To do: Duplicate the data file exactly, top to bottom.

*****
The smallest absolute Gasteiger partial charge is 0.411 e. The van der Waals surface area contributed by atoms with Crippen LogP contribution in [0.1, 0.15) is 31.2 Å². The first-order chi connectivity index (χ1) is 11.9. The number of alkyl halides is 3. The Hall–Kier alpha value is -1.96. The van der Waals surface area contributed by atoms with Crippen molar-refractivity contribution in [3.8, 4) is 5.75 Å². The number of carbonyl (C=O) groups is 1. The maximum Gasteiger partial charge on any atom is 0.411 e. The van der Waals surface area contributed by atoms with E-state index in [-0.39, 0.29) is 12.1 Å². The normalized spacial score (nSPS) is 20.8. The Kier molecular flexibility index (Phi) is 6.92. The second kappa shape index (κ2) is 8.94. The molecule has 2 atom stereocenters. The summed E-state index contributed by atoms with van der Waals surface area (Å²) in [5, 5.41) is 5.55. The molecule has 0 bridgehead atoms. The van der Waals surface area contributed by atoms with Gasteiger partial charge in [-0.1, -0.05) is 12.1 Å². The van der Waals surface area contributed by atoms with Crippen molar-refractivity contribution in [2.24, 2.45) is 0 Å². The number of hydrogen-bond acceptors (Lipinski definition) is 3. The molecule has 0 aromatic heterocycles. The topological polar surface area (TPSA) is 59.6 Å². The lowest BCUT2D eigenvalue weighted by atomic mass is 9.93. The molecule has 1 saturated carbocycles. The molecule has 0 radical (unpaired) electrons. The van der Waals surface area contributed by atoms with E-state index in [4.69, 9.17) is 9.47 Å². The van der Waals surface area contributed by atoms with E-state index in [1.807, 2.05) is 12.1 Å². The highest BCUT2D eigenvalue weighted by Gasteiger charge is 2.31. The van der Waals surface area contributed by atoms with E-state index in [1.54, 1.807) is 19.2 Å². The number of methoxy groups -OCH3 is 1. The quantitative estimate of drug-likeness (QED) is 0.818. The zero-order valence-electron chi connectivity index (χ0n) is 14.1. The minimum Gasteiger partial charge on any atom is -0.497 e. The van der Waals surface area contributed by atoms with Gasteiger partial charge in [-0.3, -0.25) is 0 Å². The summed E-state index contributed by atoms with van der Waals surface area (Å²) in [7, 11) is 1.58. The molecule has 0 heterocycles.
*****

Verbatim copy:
The smallest absolute Gasteiger partial charge is 0.411 e. The van der Waals surface area contributed by atoms with Crippen LogP contribution in [0.1, 0.15) is 31.2 Å². The first-order chi connectivity index (χ1) is 11.9. The number of alkyl halides is 3. The Hall–Kier alpha value is -1.96. The van der Waals surface area contributed by atoms with Crippen molar-refractivity contribution in [3.8, 4) is 5.75 Å². The number of carbonyl (C=O) groups is 1. The maximum Gasteiger partial charge on any atom is 0.411 e. The van der Waals surface area contributed by atoms with E-state index in [-0.39, 0.29) is 12.1 Å². The normalized spacial score (nSPS) is 20.8. The Kier molecular flexibility index (Phi) is 6.92. The second kappa shape index (κ2) is 8.94. The molecule has 2 atom stereocenters. The summed E-state index contributed by atoms with van der Waals surface area (Å²) in [5, 5.41) is 5.55. The molecule has 0 bridgehead atoms. The van der Waals surface area contributed by atoms with Gasteiger partial charge in [-0.1, -0.05) is 12.1 Å². The van der Waals surface area contributed by atoms with Crippen molar-refractivity contribution in [2.24, 2.45) is 0 Å². The number of hydrogen-bond acceptors (Lipinski definition) is 3. The molecule has 0 aromatic heterocycles. The topological polar surface area (TPSA) is 59.6 Å². The lowest BCUT2D eigenvalue weighted by atomic mass is 9.93. The molecule has 1 saturated carbocycles. The molecule has 0 radical (unpaired) electrons. The van der Waals surface area contributed by atoms with E-state index in [4.69, 9.17) is 9.47 Å². The van der Waals surface area contributed by atoms with E-state index in [1.807, 2.05) is 12.1 Å². The highest BCUT2D eigenvalue weighted by Gasteiger charge is 2.31. The van der Waals surface area contributed by atoms with E-state index in [1.54, 1.807) is 19.2 Å². The number of methoxy groups -OCH3 is 1. The quantitative estimate of drug-likeness (QED) is 0.818. The zero-order valence-electron chi connectivity index (χ0n) is 14.1. The minimum Gasteiger partial charge on any atom is -0.497 e. The van der Waals surface area contributed by atoms with Gasteiger partial charge in [-0.3, -0.25) is 0 Å². The summed E-state index contributed by atoms with van der Waals surface area (Å²) in [7, 11) is 1.58. The molecule has 0 heterocycles.